Off the record, some musicians say they’re uneasy about his lack of knowledge of orchestras.  According to his online biography, Letourneau still plays the violin and lectures regularly on the business of music at places like Juilliard and Yale.

He’s also a vintner in New York, but lately he’s been invisible.

Schoenbrun says he had several conversations last summer with Justin Ashforth, then executive director of the Lincoln Theater. “We talked briefly about what we expected to happen. He said he was not interested in a hybrid orchestra and wanted all professionals.”

Schoenbrun added that he hasn’t been able to reach Ashforth and realizes he needs “to push the matter.” He was careful to say that there’s been no clamoring from musicians for an agreement, and that when it comes to a price, it’s just a matter of covering pension obligations: “We’re not interested in being punitive.”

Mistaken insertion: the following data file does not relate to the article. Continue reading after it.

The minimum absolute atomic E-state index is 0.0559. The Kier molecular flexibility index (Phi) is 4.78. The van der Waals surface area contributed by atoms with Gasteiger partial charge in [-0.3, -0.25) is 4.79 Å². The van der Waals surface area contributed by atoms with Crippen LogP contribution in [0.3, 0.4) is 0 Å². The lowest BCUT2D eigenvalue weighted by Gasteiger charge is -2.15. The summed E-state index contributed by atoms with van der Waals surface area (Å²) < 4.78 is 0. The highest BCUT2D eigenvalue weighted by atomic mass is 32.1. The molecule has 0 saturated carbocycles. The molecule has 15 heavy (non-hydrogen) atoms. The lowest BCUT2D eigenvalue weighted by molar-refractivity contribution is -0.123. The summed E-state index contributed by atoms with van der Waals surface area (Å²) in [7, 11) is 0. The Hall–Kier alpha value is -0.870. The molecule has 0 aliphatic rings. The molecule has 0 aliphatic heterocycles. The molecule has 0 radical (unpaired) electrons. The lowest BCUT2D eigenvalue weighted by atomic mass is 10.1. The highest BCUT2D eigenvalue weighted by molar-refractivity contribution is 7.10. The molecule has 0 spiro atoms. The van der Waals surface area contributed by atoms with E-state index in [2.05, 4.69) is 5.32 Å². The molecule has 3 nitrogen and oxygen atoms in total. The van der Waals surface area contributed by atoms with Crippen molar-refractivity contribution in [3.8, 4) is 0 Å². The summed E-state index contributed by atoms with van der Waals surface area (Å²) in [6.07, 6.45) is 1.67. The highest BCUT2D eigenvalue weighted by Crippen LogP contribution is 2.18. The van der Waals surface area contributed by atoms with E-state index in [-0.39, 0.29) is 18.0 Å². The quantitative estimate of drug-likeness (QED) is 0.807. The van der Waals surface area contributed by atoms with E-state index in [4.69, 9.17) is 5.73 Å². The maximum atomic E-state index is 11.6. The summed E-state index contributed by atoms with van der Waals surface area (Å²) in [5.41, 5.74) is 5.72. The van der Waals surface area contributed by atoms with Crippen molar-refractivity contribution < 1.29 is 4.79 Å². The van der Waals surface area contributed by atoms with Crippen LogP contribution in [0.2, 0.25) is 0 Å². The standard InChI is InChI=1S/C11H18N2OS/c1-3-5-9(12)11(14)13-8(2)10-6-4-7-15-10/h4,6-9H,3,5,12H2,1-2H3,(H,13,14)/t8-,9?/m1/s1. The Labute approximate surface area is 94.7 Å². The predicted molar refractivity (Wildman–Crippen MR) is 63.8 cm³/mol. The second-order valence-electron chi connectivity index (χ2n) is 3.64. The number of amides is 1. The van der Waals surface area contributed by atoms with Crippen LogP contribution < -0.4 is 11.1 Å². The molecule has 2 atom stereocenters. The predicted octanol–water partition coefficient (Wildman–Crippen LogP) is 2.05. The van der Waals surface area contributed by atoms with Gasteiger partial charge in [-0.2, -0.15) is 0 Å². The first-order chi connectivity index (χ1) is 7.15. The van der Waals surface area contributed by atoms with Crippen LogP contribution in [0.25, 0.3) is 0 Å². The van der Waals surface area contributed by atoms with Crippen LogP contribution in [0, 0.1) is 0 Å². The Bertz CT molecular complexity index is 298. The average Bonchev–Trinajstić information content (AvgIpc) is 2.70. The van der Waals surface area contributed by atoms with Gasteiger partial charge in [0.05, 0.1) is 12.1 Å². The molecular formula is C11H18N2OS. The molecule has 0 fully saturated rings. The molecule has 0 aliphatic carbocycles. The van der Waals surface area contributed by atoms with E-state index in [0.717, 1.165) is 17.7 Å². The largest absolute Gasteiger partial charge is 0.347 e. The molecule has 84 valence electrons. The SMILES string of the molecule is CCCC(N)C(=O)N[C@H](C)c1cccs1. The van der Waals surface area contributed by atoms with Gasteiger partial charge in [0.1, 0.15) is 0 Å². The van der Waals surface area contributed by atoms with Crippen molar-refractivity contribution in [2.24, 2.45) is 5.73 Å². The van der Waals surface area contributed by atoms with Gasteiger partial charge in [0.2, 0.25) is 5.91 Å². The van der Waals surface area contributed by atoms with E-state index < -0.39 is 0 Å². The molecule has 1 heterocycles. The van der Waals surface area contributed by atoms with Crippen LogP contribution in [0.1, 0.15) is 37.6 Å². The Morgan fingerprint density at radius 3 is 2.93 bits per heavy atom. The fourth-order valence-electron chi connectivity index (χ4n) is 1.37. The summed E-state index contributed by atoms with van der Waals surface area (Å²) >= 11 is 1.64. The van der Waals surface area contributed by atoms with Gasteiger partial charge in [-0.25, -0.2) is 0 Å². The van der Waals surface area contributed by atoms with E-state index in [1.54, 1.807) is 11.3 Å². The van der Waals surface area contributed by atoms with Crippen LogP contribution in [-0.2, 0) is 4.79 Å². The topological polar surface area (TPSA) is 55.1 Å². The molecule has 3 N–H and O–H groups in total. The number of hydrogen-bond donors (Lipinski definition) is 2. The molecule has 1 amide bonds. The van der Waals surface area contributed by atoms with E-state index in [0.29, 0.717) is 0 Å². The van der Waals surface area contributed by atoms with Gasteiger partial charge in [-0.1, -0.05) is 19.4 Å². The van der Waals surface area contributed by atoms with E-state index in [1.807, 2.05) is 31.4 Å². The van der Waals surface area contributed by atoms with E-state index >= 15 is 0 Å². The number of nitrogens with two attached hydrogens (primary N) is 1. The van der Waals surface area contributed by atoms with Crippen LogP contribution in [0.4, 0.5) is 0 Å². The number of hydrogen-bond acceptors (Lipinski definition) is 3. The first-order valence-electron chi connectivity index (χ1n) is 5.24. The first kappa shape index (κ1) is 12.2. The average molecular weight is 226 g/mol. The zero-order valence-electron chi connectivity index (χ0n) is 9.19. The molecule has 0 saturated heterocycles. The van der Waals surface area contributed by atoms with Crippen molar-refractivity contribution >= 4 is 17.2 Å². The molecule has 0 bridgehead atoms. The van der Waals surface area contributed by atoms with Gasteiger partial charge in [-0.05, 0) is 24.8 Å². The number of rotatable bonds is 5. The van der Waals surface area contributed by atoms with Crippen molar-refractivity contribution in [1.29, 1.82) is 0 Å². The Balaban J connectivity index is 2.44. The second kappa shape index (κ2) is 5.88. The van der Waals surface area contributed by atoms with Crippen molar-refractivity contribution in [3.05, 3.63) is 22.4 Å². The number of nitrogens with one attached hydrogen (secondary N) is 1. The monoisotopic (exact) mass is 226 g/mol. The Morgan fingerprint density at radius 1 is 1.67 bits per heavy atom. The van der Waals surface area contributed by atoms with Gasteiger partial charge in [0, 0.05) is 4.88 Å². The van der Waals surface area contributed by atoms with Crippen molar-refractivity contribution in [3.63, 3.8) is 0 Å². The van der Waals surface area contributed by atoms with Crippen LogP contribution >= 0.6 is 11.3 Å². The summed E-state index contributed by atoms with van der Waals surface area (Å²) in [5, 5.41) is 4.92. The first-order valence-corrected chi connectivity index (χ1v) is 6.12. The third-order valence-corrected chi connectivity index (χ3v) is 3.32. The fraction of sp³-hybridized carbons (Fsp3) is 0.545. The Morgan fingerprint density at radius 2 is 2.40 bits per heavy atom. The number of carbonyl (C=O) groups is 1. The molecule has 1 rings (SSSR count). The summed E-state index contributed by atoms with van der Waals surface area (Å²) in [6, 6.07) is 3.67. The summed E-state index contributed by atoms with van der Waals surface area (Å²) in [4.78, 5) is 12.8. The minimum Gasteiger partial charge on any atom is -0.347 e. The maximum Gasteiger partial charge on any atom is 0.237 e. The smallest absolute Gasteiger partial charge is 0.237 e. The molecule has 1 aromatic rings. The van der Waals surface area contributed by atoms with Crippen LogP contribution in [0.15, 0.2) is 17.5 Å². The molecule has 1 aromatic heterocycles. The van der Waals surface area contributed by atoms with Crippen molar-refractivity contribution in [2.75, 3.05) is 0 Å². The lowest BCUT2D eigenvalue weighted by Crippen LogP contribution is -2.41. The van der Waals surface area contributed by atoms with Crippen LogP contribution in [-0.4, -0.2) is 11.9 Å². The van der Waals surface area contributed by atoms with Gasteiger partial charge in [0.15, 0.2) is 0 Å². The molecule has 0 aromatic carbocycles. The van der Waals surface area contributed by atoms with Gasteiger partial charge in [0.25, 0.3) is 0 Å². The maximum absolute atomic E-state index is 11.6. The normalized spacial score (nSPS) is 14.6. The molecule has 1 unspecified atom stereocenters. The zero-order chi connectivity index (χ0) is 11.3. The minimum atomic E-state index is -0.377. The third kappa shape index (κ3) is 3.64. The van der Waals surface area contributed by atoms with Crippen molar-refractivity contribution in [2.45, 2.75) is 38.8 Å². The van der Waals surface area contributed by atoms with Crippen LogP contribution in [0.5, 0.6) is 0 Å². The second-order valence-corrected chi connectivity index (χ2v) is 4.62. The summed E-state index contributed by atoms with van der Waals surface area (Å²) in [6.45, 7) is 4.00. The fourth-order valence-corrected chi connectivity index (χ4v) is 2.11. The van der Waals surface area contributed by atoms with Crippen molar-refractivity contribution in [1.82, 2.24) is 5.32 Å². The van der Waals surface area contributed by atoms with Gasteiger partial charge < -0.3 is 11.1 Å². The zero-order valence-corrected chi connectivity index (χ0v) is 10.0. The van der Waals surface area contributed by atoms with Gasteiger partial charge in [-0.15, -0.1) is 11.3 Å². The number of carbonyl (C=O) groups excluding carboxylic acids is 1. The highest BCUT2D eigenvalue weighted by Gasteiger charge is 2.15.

The Inside Word

"What’s going on with Symphony Napa Valley?" we asked Bruce Chrisp the other day. He’s a trombonist who often plays with the symphony.

“I’m wondering the same thing,” he said.

“Who’s the conductor?”

“I don’t know who it is. Every time I play it’s a different person. They’re not really filling us in on anything,”

There are at least 70 members of Symphony Napa Valley. Musicians are paid as contractors and customarily make $100 per service; principals, $125. They are not a union band. As an aside, local union 292, which handled North Bay venues was absorbed by Local Union 6 in San Francisco.

“What about the Lincoln Theater? How do you like that?”